Time magazine named Dr. Jennifer Doudna one of the 100 most influential people in the world.
Rolling Stone included her in its Women Shaping the Future issue, saying she helped make a discovery “that could change life on Earth.”
Yet the Hilo High School graduate tells the New York Times, “I still think of myself as that person back in Hawai‘i.”
She returned to Hawai‘i in September 2018 to open the Rose and Raymond Tseng Distinguished Lecture Series at UH Hilo as its first presenter.
“It was an honor,” Doudna says. “I’m grateful for my upbringing in Hilo. My father was an English professor at UH Hilo. He provoked my curiosity in science.
“This interest was also encouraged by my Hilo High science teacher and by the chance to work in a UH Hilo biology lab.”
Doudna spoke about her journey into science, leading to her co-development of CRISPR-Cas9 technology, which enables scientists to edit the DNA of any organism at minimal cost.
Former UH Hilo Chancellor Rose Tseng, who established the lecture series with her late husband Dr. Raymond Tseng, attended the presentation.
“I was very pleased to see Jennifer Doudna selected as the first lecturer,” she says.
Doudna, like Tseng, forged a career in science, and she is a professor at U.C. Berkeley, where Tseng received her master’s and PhD.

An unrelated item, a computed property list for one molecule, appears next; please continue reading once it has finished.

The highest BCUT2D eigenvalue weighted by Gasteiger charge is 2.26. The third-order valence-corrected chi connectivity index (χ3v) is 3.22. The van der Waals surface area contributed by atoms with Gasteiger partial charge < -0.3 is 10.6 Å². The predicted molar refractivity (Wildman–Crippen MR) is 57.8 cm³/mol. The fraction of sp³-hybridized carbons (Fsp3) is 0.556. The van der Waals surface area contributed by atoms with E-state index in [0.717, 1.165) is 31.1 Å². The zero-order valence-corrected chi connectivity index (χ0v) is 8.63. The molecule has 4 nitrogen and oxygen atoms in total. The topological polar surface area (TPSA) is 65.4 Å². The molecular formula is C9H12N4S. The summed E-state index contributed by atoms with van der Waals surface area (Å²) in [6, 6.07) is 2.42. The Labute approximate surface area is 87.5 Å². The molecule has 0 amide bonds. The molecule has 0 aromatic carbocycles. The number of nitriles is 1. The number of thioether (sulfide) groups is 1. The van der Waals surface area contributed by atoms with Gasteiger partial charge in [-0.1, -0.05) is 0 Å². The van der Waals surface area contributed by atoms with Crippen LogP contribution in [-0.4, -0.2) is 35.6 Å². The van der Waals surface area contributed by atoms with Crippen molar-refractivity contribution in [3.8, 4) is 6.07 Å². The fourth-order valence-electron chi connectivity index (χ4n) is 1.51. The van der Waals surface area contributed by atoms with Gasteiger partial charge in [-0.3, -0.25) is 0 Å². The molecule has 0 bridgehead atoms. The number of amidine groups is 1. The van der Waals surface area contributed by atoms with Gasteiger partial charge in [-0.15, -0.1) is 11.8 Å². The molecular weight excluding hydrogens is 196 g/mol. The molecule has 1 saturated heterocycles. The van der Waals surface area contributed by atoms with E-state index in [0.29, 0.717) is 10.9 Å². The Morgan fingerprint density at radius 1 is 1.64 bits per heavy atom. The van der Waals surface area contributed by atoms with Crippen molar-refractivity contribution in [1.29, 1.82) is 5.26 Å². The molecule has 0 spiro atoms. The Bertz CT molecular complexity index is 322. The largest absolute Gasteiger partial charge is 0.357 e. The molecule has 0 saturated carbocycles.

“She has strong roots in Hilo, where her parents were both distinguished, fondly remembered members of the UH faculty,” Tseng says.
“And she’s working in a field with broad implications for the future of science and society.”
The Tseng lecture series brings leaders from around the world for presentations on topics such as international women’s leadership, science and culture, and indigenous culture and languages.
“We wanted to leave something behind to benefit the campus and community where we were so at home,” says Tseng.
“Ray and I made the initial gift to launch the endowment, but dozens and dozens of our friends and neighbors on the Big Island—and on the mainland and around the world—also contributed in our honor.
“These additional donations enabled the fund to grow more quickly, assuring us that Hilo would host firsthand exchanges with global leaders sharing their wisdom.”
Tseng hopes that by bringing thought leaders like Doudna together with students and the community, the lecture series will inspire innovation and help UH Hilo become a more powerful economic engine for the state.
For young people considering careers in science, Doudna hopes they will go for it. “You may be frustrated at times,” she says, “but seek people who encourage you, as I found in Hilo.”
Dr. Jennifer Doudna kicks off the Tseng Lecture Series at UH Hilo on Sept. 17, 2018.
Photo by Bob Douglas
Drs. Rose & Raymond Tseng